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Gnosia pasiphae tauro ut frueretur amato[1]
Factoris arte Daedali.[2]
Dicitur in vaccae sese assimilasse figuram
Inclusa fabrili bove.
Fabula. credibili sed re. nam PasiphaŽ ipsa
Domo latens adultera,
Taurus adulter erat, quem admisit. non alienum
Secuta taurum, sed torum.
In quam non etenim se vertit foemina formam,
Ut expleat libidinem?
Messalina Lupae titulum mentita Lyciscae
Augusta Lais prostituit.[3]

Pasiphae of Cnossos, they say, made herself similar to a cow’s shape to enjoy her beloved bull by the art of Daedalus the craftsman, enclosed in a crafted cow. It’s a fable, but believable. For Pasiphae herself is the adulterous wife lying hidden in the house, the bull the lover whom she admits; she follows not other bullocks, but bollocks.* For what form will a woman not take on to satisfy her lust? Messalina, the Empress Lais, prostituted the false name of Lycisca the Whore.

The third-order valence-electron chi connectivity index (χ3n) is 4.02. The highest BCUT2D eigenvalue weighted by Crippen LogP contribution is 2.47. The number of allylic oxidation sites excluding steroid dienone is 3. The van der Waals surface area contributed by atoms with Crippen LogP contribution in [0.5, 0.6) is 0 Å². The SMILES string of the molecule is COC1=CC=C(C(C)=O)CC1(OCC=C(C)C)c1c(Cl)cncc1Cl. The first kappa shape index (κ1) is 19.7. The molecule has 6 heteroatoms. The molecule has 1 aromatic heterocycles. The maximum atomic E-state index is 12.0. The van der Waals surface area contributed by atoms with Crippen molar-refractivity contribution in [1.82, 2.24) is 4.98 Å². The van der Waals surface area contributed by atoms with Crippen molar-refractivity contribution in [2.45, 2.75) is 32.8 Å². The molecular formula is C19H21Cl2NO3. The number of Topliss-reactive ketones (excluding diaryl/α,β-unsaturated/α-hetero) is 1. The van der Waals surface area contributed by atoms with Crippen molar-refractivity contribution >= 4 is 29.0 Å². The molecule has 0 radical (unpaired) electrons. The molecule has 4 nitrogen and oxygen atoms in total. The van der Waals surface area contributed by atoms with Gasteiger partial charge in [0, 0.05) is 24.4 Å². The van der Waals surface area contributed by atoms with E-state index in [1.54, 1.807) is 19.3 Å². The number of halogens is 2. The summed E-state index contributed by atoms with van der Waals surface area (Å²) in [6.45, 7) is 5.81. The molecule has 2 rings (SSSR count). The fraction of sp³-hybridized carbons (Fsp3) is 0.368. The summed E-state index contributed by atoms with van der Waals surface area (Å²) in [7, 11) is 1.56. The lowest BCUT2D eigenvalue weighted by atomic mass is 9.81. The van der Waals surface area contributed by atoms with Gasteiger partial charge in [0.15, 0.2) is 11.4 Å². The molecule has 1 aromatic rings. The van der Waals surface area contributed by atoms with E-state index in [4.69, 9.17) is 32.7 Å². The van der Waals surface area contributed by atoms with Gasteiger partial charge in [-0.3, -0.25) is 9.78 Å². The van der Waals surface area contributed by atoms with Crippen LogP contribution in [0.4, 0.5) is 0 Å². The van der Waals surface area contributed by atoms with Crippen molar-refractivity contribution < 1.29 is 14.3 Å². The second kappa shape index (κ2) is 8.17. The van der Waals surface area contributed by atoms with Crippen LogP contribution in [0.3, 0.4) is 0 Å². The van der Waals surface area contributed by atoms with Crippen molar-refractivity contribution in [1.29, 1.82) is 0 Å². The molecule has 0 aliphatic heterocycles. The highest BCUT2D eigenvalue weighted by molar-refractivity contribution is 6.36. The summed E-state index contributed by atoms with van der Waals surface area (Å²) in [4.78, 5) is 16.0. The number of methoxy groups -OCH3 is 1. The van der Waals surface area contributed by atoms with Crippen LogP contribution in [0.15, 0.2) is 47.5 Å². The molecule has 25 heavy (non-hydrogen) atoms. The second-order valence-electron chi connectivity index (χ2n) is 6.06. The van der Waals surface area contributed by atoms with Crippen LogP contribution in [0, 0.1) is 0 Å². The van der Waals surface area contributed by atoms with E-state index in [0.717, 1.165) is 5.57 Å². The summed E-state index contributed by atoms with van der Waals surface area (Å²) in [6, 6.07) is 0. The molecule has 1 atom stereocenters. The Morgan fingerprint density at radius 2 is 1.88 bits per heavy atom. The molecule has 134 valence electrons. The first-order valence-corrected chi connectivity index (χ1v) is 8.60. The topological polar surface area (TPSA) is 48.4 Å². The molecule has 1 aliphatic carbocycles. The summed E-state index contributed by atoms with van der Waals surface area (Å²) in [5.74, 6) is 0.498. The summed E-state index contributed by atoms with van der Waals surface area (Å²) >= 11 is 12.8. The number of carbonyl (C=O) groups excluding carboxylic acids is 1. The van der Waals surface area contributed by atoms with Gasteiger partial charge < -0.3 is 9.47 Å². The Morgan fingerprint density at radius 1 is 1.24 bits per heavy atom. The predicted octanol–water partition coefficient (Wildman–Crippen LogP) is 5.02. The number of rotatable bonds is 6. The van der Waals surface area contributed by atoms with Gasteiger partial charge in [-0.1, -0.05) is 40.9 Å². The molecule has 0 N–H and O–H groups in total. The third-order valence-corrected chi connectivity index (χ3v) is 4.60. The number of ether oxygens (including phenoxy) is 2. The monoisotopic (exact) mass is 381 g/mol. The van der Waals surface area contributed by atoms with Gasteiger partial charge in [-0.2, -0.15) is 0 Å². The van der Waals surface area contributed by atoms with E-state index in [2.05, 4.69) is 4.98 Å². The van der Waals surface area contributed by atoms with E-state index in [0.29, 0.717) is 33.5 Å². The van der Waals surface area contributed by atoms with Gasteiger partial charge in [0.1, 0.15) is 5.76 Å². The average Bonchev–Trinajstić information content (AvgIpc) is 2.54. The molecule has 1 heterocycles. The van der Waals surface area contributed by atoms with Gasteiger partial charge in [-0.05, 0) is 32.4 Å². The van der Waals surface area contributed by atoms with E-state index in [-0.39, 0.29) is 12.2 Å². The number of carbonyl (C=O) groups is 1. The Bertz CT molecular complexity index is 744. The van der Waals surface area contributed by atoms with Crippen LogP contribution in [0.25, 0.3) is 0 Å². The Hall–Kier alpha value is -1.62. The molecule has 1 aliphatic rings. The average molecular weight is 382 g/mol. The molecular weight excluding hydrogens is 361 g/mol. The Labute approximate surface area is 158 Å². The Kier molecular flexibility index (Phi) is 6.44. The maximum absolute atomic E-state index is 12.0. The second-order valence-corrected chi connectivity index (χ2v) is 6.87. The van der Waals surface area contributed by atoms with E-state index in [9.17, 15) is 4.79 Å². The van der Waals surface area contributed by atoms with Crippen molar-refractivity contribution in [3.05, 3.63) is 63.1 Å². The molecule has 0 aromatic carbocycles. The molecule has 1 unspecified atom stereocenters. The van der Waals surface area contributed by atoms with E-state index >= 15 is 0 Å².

* The pun is rather more sedate but just as awful: on taurus (‘bull’) and alienus torus (‘another man’s bed’).


1.Epodic metre, a dactylic hexameter followed by an iambic dimeter.

2.PasiphaŽ was daughter of Helios, wife of Minos of Crete. Either because of a curse from Poseidon or by choice, she mated with a bull, which produced the Minotaur.

3.Messalina was wife of the Emperor Claudius; she was forced to commit suicide in AD 49 for her alleged promiscuity. The ‘Empress Lais’ refers to her as a prostitute-empress (refering to the ancient courtesan, Lais of Corinth), as does the pseudonym she adopted, Lycisca (Greek for ‘little wolf’); in Latin, a lupa is a prostitute.

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